This tale of three cities loses cohesiveness amid all the globetrotting.


Poet and novelist Reeve (Robert Frost in Russia, 2001) offers a knotty, self-consciously literary narrative about two sisters, one a London painter, the other an academic living in Paris, who eventually transform themselves in New York.

After a childhood spent living with Aunt Margaret in Evanston, Ill., the girls went their separate ways and have not seen each other since. In Paris, Christine DeKalb is a Rousseau scholar who has married a hot-shot American venture capitalist, Mark, and has an eight-year-old, thoroughly Frenchified son, Nicholas. Jan Sawyer, a recovered drug addict whose painting is just beginning to take off and earn money, lives in a Camden Town squat with her funny, lovable boyfriend, guitarist Tom Henderson. In alternate chapters, Reeve records the lives of the sisters, which move in a parallel direction, then gradually intersect, at the urging of Aunt Margaret, in a Christmas card. Christine’s situation is more dire, as she confesses to her sister when they meet in London: Unhappy with the fashionable social rounds her arrogant husband secures through his Common-Market ties, Christine is having an affair with a Norwegian composer and filmmaker. Moreover, Christine has discovered that Mark’s business éminence grise, Ron Harmon, has actually sponsored her academic position without her knowledge, thus exposing her husband as a Machiavellian opportunist. To further test the sisters’ maturity, Jan is offered a commission she can’t refuse: to come to New York and paint self-congratulatory portraits of Harmon, Mark and the influential hostess and socialite niece from whom the men derive their power. Reeve’s story is a kind of cultural patchwork among the three cities (the scenes of New York are most unconvincing). The dialogue is a sophisticated prattle featuring pretentious quotes from Bartlett’s, and there’s plenty of corny national stereotyping—Nadine the French housekeeper, for instance, bakes tarts all day.

This tale of three cities loses cohesiveness amid all the globetrotting.

Pub Date: Oct. 31, 2005

ISBN: 1-59051-145-X

Page Count: 352

Publisher: Other Press

Review Posted Online: June 24, 2010

Kirkus Reviews Issue: Aug. 15, 2005

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An enjoyable, cozy novel that touches on tough topics.


A group of strangers who live near each other in London become fast friends after writing their deepest secrets in a shared notebook.

Julian Jessop, a septuagenarian artist, is bone-crushingly lonely when he starts “The Authenticity Project”—as he titles a slim green notebook—and begins its first handwritten entry questioning how well people know each other in his tiny corner of London. After 15 years on his own mourning the loss of his beloved wife, he begins the project with the aim that whoever finds the little volume when he leaves it in a cafe will share their true self with their own entry and then pass the volume on to a stranger. The second person to share their inner selves in the notebook’s pages is Monica, 37, owner of a failing cafe and a former corporate lawyer who desperately wants to have a baby. From there the story unfolds, as the volume travels to Thailand and back to London, seemingly destined to fall only into the hands of people—an alcoholic drug addict, an Australian tourist, a social media influencer/new mother, etc.—who already live clustered together geographically. This is a glossy tale where difficulties and addictions appear and are overcome, where lies are told and then forgiven, where love is sought and found, and where truths, once spoken, can set you free. Secondary characters, including an interracial gay couple, appear with their own nuanced parts in the story. The message is strong, urging readers to get off their smartphones and social media and live in the real, authentic world—no chain stores or brands allowed here—making friends and forming a real-life community and support network. And is that really a bad thing?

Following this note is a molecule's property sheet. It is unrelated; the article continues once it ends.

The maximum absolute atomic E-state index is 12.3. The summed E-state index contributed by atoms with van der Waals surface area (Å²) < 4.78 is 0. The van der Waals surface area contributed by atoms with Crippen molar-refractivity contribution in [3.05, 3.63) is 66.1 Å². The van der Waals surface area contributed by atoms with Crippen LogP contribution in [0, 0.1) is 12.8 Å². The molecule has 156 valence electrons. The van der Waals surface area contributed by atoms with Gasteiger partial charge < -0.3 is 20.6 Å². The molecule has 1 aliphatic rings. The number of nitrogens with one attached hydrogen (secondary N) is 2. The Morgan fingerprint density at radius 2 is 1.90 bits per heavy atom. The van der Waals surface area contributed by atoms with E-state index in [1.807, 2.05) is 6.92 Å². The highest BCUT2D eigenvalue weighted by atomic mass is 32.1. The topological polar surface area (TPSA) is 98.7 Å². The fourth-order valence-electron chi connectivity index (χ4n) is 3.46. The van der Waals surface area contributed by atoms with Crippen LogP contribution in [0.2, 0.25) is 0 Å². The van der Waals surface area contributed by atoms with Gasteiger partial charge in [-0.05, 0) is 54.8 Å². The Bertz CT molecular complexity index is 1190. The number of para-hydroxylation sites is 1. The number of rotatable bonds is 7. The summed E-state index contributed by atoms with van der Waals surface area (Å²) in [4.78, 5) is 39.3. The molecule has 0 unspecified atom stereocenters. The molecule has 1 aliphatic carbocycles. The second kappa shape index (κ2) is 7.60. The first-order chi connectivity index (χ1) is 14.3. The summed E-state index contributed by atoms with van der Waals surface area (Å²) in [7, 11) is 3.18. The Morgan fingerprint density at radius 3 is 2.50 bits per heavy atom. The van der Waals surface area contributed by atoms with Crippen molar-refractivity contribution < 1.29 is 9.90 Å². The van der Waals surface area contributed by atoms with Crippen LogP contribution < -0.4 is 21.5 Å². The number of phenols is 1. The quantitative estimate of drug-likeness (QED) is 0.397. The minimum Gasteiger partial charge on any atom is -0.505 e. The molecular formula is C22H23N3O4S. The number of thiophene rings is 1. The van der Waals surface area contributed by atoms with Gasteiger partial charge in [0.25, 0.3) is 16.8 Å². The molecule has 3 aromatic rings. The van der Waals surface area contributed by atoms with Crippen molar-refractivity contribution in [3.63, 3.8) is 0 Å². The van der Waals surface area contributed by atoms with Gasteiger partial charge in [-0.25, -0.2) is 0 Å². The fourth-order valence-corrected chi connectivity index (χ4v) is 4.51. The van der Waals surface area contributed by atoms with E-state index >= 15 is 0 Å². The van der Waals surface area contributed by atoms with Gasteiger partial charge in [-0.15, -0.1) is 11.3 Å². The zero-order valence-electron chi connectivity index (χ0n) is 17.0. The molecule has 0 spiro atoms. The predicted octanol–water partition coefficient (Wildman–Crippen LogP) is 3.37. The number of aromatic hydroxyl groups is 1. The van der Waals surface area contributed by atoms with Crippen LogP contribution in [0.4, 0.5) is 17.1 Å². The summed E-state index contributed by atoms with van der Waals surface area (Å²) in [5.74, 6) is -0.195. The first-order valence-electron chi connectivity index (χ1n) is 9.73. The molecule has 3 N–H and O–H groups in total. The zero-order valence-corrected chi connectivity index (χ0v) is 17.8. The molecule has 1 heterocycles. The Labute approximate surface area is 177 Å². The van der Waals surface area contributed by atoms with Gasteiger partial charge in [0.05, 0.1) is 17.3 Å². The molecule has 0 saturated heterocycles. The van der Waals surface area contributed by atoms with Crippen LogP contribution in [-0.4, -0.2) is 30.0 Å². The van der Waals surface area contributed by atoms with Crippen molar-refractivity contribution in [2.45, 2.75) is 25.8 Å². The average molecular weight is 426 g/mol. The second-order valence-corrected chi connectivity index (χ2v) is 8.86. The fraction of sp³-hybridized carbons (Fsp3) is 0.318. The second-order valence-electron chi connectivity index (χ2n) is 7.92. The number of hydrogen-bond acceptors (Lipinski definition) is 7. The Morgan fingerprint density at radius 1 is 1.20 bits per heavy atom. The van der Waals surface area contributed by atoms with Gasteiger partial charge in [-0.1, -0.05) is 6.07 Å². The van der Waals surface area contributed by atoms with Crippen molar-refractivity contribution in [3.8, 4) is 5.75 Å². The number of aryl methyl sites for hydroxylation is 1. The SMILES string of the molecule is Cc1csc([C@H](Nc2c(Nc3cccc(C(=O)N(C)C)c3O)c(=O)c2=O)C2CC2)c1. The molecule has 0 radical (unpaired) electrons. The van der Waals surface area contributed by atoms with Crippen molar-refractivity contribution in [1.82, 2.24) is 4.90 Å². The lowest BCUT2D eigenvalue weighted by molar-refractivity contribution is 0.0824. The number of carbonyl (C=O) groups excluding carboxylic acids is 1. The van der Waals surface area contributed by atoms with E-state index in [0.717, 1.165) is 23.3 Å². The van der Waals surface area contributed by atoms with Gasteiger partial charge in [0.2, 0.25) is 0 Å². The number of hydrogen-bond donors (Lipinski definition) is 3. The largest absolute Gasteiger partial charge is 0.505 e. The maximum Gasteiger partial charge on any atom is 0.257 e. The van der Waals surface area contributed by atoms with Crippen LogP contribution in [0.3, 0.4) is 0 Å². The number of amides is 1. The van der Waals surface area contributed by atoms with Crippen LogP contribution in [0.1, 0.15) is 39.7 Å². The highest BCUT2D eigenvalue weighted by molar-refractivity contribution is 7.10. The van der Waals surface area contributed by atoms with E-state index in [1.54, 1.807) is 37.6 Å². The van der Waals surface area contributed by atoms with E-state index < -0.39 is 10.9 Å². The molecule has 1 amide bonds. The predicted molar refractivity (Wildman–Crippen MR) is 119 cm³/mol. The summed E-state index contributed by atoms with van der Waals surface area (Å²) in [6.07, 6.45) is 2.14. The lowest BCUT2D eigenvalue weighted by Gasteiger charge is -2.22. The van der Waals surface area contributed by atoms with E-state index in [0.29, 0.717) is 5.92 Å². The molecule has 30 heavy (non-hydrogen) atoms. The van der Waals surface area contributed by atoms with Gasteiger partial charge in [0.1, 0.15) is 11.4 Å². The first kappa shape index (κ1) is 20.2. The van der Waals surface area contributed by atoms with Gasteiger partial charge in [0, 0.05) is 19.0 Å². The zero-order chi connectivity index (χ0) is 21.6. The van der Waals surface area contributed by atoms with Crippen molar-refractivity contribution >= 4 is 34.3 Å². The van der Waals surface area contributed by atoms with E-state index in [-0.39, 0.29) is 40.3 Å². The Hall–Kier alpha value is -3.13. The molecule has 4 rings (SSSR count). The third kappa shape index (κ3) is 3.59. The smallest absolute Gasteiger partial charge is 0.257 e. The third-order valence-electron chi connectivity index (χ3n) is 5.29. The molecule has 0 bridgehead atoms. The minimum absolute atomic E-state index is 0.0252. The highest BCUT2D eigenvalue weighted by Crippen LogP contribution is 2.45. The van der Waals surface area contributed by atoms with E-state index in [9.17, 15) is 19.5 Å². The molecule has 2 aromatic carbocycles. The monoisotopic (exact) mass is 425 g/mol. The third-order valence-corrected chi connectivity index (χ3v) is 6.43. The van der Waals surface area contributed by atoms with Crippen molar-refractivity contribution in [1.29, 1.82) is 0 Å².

An enjoyable, cozy novel that touches on tough topics.

Pub Date: Feb. 4, 2020

ISBN: 978-1-9848-7861-8

Page Count: 368

Publisher: Pamela Dorman/Viking

Review Posted Online: Oct. 27, 2019

Kirkus Reviews Issue: Nov. 15, 2019

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A strict report, worthy of sympathy.


A violent surfacing of adolescence (which has little in common with Tarkington's earlier, broadly comic, Seventeen) has a compulsive impact.

"Nobody big except me" is the dream world of Holden Caulfield and his first person story is down to the basic, drab English of the pre-collegiate. For Holden is now being bounced from fancy prep, and, after a vicious evening with hall- and roommates, heads for New York to try to keep his latest failure from his parents. He tries to have a wild evening (all he does is pay the check), is terrorized by the hotel elevator man and his on-call whore, has a date with a girl he likes—and hates, sees his 10 year old sister, Phoebe. He also visits a sympathetic English teacher after trying on a drunken session, and when he keeps his date with Phoebe, who turns up with her suitcase to join him on his flight, he heads home to a hospital siege. This is tender and true, and impossible, in its picture of the old hells of young boys, the lonesomeness and tentative attempts to be mature and secure, the awful block between youth and being grown-up, the fright and sickness that humans and their behavior cause the challenging, the dramatization of the big bang. It is a sorry little worm's view of the off-beat of adult pressure, of contemporary strictures and conformity, of sentiment….

A strict report, worthy of sympathy.

Pub Date: June 15, 1951

ISBN: 0316769177

Page Count: -

Publisher: Little, Brown

Review Posted Online: Nov. 2, 2011

Kirkus Reviews Issue: June 15, 1951

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